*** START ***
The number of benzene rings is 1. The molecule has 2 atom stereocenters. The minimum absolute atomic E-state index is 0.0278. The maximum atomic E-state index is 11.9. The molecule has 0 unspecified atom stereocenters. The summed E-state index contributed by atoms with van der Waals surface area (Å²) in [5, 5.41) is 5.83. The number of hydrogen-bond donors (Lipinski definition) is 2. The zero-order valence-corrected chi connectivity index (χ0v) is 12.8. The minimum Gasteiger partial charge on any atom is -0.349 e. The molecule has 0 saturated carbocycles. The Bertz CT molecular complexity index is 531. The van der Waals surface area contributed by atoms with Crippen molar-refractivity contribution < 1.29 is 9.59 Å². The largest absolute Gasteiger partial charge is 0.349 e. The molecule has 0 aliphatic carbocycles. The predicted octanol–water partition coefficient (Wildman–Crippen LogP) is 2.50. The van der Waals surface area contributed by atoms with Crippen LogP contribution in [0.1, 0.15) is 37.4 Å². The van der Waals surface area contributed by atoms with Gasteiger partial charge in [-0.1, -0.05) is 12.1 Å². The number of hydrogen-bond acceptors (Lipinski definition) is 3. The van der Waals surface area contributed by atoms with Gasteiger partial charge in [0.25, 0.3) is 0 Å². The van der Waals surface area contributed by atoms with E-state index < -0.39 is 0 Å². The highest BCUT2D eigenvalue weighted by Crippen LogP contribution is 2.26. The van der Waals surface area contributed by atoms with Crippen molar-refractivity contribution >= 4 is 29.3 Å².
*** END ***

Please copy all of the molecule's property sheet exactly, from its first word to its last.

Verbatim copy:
The number of benzene rings is 1. The molecule has 2 atom stereocenters. The minimum absolute atomic E-state index is 0.0278. The maximum atomic E-state index is 11.9. The molecule has 0 unspecified atom stereocenters. The summed E-state index contributed by atoms with van der Waals surface area (Å²) in [5, 5.41) is 5.83. The number of hydrogen-bond donors (Lipinski definition) is 2. The zero-order valence-corrected chi connectivity index (χ0v) is 12.8. The minimum Gasteiger partial charge on any atom is -0.349 e. The molecule has 0 saturated carbocycles. The Bertz CT molecular complexity index is 531. The van der Waals surface area contributed by atoms with Crippen molar-refractivity contribution < 1.29 is 9.59 Å². The largest absolute Gasteiger partial charge is 0.349 e. The molecule has 0 aliphatic carbocycles. The predicted octanol–water partition coefficient (Wildman–Crippen LogP) is 2.50. The van der Waals surface area contributed by atoms with Crippen LogP contribution in [0.1, 0.15) is 37.4 Å². The van der Waals surface area contributed by atoms with Gasteiger partial charge in [-0.1, -0.05) is 12.1 Å². The number of hydrogen-bond acceptors (Lipinski definition) is 3. The van der Waals surface area contributed by atoms with Gasteiger partial charge in [0.25, 0.3) is 0 Å². The van der Waals surface area contributed by atoms with E-state index < -0.39 is 0 Å². The highest BCUT2D eigenvalue weighted by Crippen LogP contribution is 2.26. The van der Waals surface area contributed by atoms with Crippen molar-refractivity contribution >= 4 is 29.3 Å².